• Bister, M., and K. A. Emanuel, 1998: Dissipative heating and hurricane intensity. Meteor. Atmos. Phys., 65, 233240.

  • Dengler, K., 1997: A numerical study of the effects of land proximity and changes in sea surface temperature on hurricane tracks. Quart. J. Roy. Meteor. Soc., 123, 13071321.

    • Search Google Scholar
    • Export Citation
  • Dutton, J. F., C. J. Poulsen, and J. L. Evans, 2000: The effect of global climate change on the regions of tropical convection in CSM1. Geophys. Res. Lett., 27, 30493052.

    • Search Google Scholar
    • Export Citation
  • Emanuel, K. A., 1986: An air–sea interaction theory for tropical cyclones. Part I: Steady-state maintenance. J. Atmos. Sci., 43, 585604.

    • Search Google Scholar
    • Export Citation
  • Gray, W. M., 1968: Global view of the origin of tropical disturbances and storms. Mon. Wea. Rev., 96, 669700.

  • Johnson, N. C., and S.-P. Xie, 2010: Changes in the sea surface temperature threshold for tropical convection. Nat. Geosci., 3, 842845, doi:10.1038/ngeo1008.

    • Search Google Scholar
    • Export Citation
  • Knapp, K. R., M. C. Kruk, D. H. Levinson, and E. J. Gibney, 2009: Archive compiles new resource for global tropical cyclone research. Eos, Trans. Amer. Geophys. Union, 90, doi:10.1029/2009EO060002.

    • Search Google Scholar
    • Export Citation
  • Knutson, T. R., J. J. Sirutis, S. T. Garner, G. A. Vecchi, and I. M. Held, 2008: Simulated reduction in Atlantic hurricane frequency under twenty-first-century warming conditions. Nat. Geosci., 1, 359364.

    • Search Google Scholar
    • Export Citation
  • McBride, J. L., and K. Fraedrich, 1995: CISK: A theory for the response of tropical convective complexes to variations in sea surface temperature. Quart. J. Roy. Meteor. Soc., 121, 783796.

    • Search Google Scholar
    • Export Citation
  • Miller, B. I., 1958: On the maximum intensity of hurricanes. J. Meteor., 15, 184195.

  • Palmén, E., 1948: On the formation and structure of tropical hurricanes. Geophysica, 3, 2638.

  • Reynolds, R. W., T. M. Smith, C. Liu, D. B. Chelton, K. S. Casey, and M. G. Schlax, 2007: Daily high-resolution blended analyses for sea surface temperature. J. Climate, 20, 54735496.

    • Search Google Scholar
    • Export Citation
  • Rodgers, E. B., and R. F. Adler, 1981: Tropical rainfall characteristics as determined from a satellite passive microwave radiometer. Mon. Wea. Rev., 109, 506521.

    • Search Google Scholar
    • Export Citation
  • Rodgers, E., W. Olson, J. Halverson, J. Simpson, and H. Pierce, 2000: Environmental forcing of Supertyphoon Paka’s (1997) latent heat structure. J. Appl. Meteor., 39, 19832006.

    • Search Google Scholar
    • Export Citation
  • Sitkowski, M., and G. M. Barnes, 2009: Low-level thermodynamic, kinematic, and reflectivity fields of Hurricane Guillermo (1997) during rapid intensification. Mon. Wea. Rev., 137, 645663.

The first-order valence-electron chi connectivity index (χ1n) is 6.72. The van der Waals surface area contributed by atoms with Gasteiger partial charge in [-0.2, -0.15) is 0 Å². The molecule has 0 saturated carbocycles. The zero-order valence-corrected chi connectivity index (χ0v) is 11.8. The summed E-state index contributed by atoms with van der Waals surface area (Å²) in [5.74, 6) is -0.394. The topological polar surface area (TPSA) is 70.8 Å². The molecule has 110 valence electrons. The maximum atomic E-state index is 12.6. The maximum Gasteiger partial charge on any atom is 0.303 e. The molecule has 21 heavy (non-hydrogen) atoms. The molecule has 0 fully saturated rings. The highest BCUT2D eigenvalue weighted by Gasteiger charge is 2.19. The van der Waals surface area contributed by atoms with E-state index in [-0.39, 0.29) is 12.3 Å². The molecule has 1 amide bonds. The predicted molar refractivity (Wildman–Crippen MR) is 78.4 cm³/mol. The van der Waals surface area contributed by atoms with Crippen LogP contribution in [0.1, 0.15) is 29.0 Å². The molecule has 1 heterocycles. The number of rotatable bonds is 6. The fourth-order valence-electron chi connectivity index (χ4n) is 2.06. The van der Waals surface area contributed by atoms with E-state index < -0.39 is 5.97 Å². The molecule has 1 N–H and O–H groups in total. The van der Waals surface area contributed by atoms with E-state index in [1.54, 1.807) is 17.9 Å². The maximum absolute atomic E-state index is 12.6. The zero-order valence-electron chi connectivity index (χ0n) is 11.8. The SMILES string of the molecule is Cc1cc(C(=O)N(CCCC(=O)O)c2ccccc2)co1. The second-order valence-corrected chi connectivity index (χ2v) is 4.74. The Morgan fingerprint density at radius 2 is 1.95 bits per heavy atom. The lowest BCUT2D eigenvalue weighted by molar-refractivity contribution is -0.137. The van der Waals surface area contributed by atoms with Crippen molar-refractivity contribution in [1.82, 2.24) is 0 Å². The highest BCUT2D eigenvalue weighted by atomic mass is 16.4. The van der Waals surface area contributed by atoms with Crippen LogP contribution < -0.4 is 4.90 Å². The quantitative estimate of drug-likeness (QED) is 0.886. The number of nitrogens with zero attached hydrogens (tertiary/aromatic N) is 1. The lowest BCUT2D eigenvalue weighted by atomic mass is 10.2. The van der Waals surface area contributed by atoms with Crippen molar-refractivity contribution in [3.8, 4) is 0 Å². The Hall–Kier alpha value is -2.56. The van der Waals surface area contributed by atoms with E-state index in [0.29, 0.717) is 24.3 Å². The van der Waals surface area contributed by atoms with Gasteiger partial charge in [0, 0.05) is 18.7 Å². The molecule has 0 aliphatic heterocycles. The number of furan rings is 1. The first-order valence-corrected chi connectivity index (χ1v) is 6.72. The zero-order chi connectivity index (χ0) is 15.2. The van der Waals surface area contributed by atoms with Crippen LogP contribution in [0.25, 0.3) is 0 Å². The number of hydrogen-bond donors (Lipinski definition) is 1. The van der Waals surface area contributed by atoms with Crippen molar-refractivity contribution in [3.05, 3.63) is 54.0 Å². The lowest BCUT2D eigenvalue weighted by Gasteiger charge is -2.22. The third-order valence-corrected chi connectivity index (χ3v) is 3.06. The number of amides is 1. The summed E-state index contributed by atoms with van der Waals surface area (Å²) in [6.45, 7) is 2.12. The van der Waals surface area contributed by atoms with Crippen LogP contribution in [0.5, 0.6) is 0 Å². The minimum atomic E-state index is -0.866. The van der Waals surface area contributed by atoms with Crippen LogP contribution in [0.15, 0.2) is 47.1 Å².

• Search Google Scholar
    • Export Citation
  • Vecchi, G. A., and B. J. Soden, 2007: Effect of remote sea surface temperature change on tropical cyclone potential intensity. Nature, 450, 10661070, doi:10.1038/nature06423.

    • Search Google Scholar
    • Export Citation
  • Zehr, R. M., 1992: Tropical cyclogenesis in the western North Pacific. NOAA Tech. Rep. NESDIS 61, Dept. of Commerce, Washington, DC, 181 pp.

    • Search Google Scholar
    • Export Citation
  • View in gallery

    (a) Percentage occurrences of SSTs during tropical cyclogenesis corresponding to each 1°C bin, and accumulated percentages (solid line), (b) percentage occurrences of all SST values along TC tracks within 35° latitude of the equator and accumulated percentages (dashed line), and (c) comparison of accumulated percentages.

  • View in gallery

    SSTs and absolute latitudes of TCs found to undergo tropical cyclogenesis while located over SST < 25.5°C (the 26°C bin). The point styles correspond to those shown in Table 1, as discussed in the text. As per the discussion, the four systems denoted by triangles are the only cases of unambiguous tropical cyclone formation below 25.5°C.

  • View in gallery

    (a) Percentage occurrences of SST48s corresponding to each 1°C bin, and accumulated percentages (solid line). (b) Accumulated percentages for the SST48s (thick solid line) compared with the SST at genesis (thin solid line) and all SST values along TC tracks within 35° latitude of the equator (dashed line).

  • View in gallery

    (a) Percentage of observations where SST < 25.5°C at the TC genesis point (solid line) and percentage of observations where SST48 < 25.5°C (dashed line), over a range of threshold MSW values that define the point of TC genesis. (b) As in (a), but with threshold SST < 26.5°C.

  • View in gallery

    (a) Accumulated percentages of SSTs at the point of TC genesis corresponding to each 1°C bin for TCs that occurred during the period September 1981 to June 1995 (solid line) and during July 1995 to December 2008 (dashed line). (b) As in (a), but with the SST48s.